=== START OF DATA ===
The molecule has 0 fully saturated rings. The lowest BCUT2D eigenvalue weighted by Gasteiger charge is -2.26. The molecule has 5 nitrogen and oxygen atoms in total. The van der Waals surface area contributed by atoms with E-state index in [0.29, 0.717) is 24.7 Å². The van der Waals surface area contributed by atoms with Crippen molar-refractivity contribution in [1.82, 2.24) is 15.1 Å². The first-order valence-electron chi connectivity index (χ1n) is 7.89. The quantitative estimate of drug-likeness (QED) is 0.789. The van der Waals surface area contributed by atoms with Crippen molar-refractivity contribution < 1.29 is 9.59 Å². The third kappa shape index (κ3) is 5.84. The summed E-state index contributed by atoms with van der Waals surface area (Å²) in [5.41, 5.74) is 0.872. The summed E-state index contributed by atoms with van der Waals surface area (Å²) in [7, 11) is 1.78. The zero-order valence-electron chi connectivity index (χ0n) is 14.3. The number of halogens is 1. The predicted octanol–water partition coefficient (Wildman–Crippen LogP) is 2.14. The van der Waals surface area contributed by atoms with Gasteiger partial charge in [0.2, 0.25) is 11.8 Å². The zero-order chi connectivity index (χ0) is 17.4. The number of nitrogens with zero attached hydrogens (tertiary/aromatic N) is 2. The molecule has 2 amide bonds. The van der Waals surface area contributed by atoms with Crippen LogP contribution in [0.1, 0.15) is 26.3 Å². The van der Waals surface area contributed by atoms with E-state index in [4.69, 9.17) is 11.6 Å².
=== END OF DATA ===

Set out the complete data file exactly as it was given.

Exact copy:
The molecule has 0 fully saturated rings. The lowest BCUT2D eigenvalue weighted by Gasteiger charge is -2.26. The molecule has 5 nitrogen and oxygen atoms in total. The van der Waals surface area contributed by atoms with E-state index in [0.29, 0.717) is 24.7 Å². The van der Waals surface area contributed by atoms with Crippen molar-refractivity contribution in [1.82, 2.24) is 15.1 Å². The first-order valence-electron chi connectivity index (χ1n) is 7.89. The quantitative estimate of drug-likeness (QED) is 0.789. The van der Waals surface area contributed by atoms with Crippen molar-refractivity contribution < 1.29 is 9.59 Å². The third kappa shape index (κ3) is 5.84. The summed E-state index contributed by atoms with van der Waals surface area (Å²) in [5.41, 5.74) is 0.872. The summed E-state index contributed by atoms with van der Waals surface area (Å²) in [7, 11) is 1.78. The zero-order valence-electron chi connectivity index (χ0n) is 14.3. The number of halogens is 1. The predicted octanol–water partition coefficient (Wildman–Crippen LogP) is 2.14. The van der Waals surface area contributed by atoms with Gasteiger partial charge in [0.2, 0.25) is 11.8 Å². The zero-order chi connectivity index (χ0) is 17.4. The number of nitrogens with zero attached hydrogens (tertiary/aromatic N) is 2. The molecule has 2 amide bonds. The van der Waals surface area contributed by atoms with Crippen LogP contribution in [0.1, 0.15) is 26.3 Å². The van der Waals surface area contributed by atoms with E-state index in [4.69, 9.17) is 11.6 Å².